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Archery In Video Games - Part 1

Virtually speaking, what makes a good adversary?

Post-apocalyptic savages and mutants? Megalomaniacs who think they're making the world a better place? Monsters? Zombies are a classic. And who wouldn't want to go up against dinosaurs?

This is the introduction to a series of reviews - so to speak - on video games featuring archery, looking predominately at the archery portrayed in them.

In many games, archery is of course misrepresented - much like in films and TV. One of the worst offenders to this was an episode of the documentary series Warrior Women (2018), in which the 6th Century invading 'Persian archers' were holding one-piece field recurve bows, backwards.

Rant over.

This series won't be a bitter critique of how archery is portrayed in video games, however. For one thing, when looking at any games of a historical nature, I do not have the knowledge base necessary to critique the accuracy of the archery present - I just know that in the above image, those are field recurve bows, held backwards! And not what the Persian invaders would have been using, even if they held them the correct way around!

Here are some lovely images from upcoming reviews I took using the Photo Modes which many games feature nowadays, to make up for the above travesty which I know is hurting the eyes of archers reading this.

A great many video games include bows, especially if the game features themes of hunting or survival, for example Horizon Zero Dawn (2017) and Rise of the Tomb Raider (2015), in which bows are a integral part of the play style. Far Cry Primal (2016), a game sent in 10,000 BCE of course utilises bows in a major way in its gameplay, as without them, the narrative and portrayal of the Pleistocene age would have been lacking an major feature.

Historical and fantasy games obviously have to include bows to some degree, though how much they feature and the effort put into their use within the game varies from an afterthought, to profoundly researched. However, the bow appears in numerous other genres and sub-genres, more generic shooters for example, or even contemporary and futuristic type games, for example Sniper Ghost Warrior: Contracts 2 (2021).

Gameplay itself has evolved substantially over the past thirty odd years, from a linear run-and-gun approach seen in Doom (1993) to something which feels more intuitive and flexible. For example, how the bow was displayed in the original Turok Dinosaur Hunter (1997) compared to Horizon Zero Dawn is incredibly simplistic by today's standards. Not to mention the increase in popularity of open-world games, in which the whole game environment is explorable from the start as one large map, rather than the systematic single-level-environment approach.

With Turok Dinosaur Hunter, the player pulls the trigger on the controller and the arrow launches - with an arc to it, which I would argue was ahead of its time in terms of gameplay. It isn't any different from using any of the other weapons in the player's arsenal. Twenty years later, with Horizon, the player must hold down the trigger to 'draw' the bow in order to utilise its full power, accuracy, and range. It does not sound like much, however, to anyone who practises archery, this is a significant feature in which greater 'realism' is added to the 'use' of the bow, emphasising its uniqueness from other weapons and devices in the game, along side immersing the player into the role - somewhat - of an archer.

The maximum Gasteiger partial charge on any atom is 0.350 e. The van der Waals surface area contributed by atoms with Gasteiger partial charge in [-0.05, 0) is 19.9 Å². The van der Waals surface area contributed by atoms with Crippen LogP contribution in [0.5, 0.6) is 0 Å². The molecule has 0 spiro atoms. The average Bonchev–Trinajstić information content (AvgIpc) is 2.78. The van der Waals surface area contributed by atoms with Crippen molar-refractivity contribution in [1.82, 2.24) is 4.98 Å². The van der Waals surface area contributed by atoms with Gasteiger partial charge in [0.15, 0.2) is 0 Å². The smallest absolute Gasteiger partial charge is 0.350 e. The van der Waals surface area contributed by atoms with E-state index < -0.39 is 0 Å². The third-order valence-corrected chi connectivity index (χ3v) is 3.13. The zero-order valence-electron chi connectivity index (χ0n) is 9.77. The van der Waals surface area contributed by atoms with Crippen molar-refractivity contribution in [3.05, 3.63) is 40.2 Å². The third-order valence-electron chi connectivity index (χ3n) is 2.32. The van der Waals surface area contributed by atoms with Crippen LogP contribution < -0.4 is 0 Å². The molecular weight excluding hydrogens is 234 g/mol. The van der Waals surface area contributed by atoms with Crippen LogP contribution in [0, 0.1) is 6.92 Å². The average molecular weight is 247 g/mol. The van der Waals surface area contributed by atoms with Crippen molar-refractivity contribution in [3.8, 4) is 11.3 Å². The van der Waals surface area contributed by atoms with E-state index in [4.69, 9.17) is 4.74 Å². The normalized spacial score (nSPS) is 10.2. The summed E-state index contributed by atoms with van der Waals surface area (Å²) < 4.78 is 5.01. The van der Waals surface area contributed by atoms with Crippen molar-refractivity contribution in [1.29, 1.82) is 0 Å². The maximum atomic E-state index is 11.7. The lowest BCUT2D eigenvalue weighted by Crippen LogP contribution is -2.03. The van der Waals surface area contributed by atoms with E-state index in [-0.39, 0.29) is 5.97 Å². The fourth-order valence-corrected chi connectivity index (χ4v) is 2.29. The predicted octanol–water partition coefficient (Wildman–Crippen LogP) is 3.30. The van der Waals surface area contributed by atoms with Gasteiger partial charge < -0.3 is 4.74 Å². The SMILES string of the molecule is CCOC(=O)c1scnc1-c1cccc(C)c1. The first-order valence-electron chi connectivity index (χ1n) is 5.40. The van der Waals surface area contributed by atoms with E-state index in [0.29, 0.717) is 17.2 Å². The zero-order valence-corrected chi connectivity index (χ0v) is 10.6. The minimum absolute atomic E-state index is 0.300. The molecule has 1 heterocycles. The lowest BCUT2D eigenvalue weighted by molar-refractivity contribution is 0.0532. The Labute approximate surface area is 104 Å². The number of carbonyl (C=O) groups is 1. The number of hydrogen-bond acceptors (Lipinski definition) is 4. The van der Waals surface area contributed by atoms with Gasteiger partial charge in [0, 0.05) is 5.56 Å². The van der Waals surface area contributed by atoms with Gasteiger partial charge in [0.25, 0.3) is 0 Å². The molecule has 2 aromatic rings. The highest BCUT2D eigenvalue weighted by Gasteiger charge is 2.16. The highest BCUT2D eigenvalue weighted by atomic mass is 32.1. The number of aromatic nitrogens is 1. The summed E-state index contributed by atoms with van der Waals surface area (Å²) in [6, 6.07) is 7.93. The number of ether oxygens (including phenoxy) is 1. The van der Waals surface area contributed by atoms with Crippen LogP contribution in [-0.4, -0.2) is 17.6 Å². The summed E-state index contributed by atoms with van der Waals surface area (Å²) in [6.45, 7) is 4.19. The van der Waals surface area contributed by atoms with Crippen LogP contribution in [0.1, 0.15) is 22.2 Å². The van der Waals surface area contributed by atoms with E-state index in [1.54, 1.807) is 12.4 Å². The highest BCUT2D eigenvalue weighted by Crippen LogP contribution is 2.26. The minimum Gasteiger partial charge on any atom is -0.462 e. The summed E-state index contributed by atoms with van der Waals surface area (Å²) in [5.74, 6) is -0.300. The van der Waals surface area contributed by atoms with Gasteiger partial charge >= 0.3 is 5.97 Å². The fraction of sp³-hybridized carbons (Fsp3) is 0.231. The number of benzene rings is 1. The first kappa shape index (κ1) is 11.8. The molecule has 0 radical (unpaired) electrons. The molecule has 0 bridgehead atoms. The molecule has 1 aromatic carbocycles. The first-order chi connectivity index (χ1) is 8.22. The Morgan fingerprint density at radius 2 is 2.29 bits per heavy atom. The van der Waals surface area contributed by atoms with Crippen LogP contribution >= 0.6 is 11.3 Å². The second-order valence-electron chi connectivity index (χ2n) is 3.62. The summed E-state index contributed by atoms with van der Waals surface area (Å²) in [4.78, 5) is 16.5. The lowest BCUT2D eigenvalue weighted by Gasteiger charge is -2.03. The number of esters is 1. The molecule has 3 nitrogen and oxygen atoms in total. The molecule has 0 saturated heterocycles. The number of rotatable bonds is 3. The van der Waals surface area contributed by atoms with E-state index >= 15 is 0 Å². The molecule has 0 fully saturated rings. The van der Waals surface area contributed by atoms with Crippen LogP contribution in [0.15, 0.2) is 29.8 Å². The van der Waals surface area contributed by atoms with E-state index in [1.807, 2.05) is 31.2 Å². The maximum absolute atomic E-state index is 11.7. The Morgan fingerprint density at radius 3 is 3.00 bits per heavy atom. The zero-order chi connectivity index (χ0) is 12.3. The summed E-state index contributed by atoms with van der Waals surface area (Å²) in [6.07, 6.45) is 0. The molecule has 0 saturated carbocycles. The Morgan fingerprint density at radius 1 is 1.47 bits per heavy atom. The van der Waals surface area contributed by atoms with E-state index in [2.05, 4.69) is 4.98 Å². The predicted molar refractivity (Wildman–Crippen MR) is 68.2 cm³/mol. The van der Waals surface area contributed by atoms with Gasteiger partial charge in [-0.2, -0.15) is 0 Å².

I say somewhat, and use speech-marks over certain phrases, because, at the end of the day, it's a game, and a virtual one at that. None of it is real, and none of it is archery, because archery involves a physical bow with physical arrows, used in the real world. What we have, at beast, is a vague simulation. But, something fun for those who enjoy doing archery in the real world.

Most modern games have placed defining characteristics on the bow in their games, through added gameplay features like I described above, simulating the actions archers must preform to loose an arrow. For the most part, the bow can not be wielded like the gaudy guns found in Call of Duty anymore, but must be used with precision and tact. Infuse this with many of the open-world environments games offer, and the player can adopt a greater 'archer-like' persona. Developers now have the ability to produce a game with greater versatility to the gameplay, thus making it more appealing and interesting.

Over the past thirty-odd years of games development, archery has been consistently included - even in genres where you might not expect it (see screenshots above, Power Rangers: Battle for the Grid (2019) on the left, and Mortal Kombat 11 (2019) on the right, from the beat-em-up genre). Perhaps not as thoroughly, or as accurately as we would like, but, nonetheless it is a great feature which only enhances and complements our favourite game series' and genres. Whilst in either of the two above mentioned games, it is more a portrayal of archery, the result of pressing the correct button combination, rather than something the player is 'doing', through aiming and aligning sights with joysticks, before squeezing a trigger to draw and release the virtual arrow, it is still very cool and exciting to see it present.

But, more importantly, if someone - possibly someone reading this - wants to do archery, then I'd say forget the video games, and look up what clubs are running in your area, and join one! Nothing beats the real thing.

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